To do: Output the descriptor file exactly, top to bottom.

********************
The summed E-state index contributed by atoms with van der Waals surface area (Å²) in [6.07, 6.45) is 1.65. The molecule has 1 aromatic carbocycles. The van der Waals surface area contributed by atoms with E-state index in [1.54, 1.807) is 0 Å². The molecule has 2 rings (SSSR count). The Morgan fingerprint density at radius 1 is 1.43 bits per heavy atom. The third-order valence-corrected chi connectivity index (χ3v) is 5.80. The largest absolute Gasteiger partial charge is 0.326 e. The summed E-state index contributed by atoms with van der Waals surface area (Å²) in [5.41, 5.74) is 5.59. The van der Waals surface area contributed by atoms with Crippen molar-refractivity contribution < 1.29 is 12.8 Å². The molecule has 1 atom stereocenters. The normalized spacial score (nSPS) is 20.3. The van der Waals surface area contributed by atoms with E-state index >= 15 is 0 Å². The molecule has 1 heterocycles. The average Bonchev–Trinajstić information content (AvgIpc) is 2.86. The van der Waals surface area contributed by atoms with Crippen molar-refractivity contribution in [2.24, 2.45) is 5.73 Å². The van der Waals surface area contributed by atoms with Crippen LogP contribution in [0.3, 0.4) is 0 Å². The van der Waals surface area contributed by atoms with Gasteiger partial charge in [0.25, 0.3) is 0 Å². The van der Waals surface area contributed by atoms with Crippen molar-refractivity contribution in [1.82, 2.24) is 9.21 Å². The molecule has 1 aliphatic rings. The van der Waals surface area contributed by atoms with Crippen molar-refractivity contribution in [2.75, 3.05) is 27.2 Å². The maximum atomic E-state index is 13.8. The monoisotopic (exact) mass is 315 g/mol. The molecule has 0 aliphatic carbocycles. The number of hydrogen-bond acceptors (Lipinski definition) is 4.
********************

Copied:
The summed E-state index contributed by atoms with van der Waals surface area (Å²) in [6.07, 6.45) is 1.65. The molecule has 1 aromatic carbocycles. The van der Waals surface area contributed by atoms with E-state index in [1.54, 1.807) is 0 Å². The molecule has 2 rings (SSSR count). The Morgan fingerprint density at radius 1 is 1.43 bits per heavy atom. The third-order valence-corrected chi connectivity index (χ3v) is 5.80. The largest absolute Gasteiger partial charge is 0.326 e. The summed E-state index contributed by atoms with van der Waals surface area (Å²) in [5.41, 5.74) is 5.59. The van der Waals surface area contributed by atoms with Crippen molar-refractivity contribution < 1.29 is 12.8 Å². The molecule has 1 atom stereocenters. The normalized spacial score (nSPS) is 20.3. The van der Waals surface area contributed by atoms with E-state index >= 15 is 0 Å². The molecule has 1 heterocycles. The average Bonchev–Trinajstić information content (AvgIpc) is 2.86. The van der Waals surface area contributed by atoms with Crippen molar-refractivity contribution in [2.24, 2.45) is 5.73 Å². The van der Waals surface area contributed by atoms with Crippen LogP contribution in [0.3, 0.4) is 0 Å². The van der Waals surface area contributed by atoms with Gasteiger partial charge in [0.25, 0.3) is 0 Å². The van der Waals surface area contributed by atoms with Crippen molar-refractivity contribution in [1.82, 2.24) is 9.21 Å². The molecule has 1 aliphatic rings. The van der Waals surface area contributed by atoms with Crippen molar-refractivity contribution in [2.75, 3.05) is 27.2 Å². The maximum atomic E-state index is 13.8. The monoisotopic (exact) mass is 315 g/mol. The molecule has 0 aliphatic carbocycles. The number of hydrogen-bond acceptors (Lipinski definition) is 4.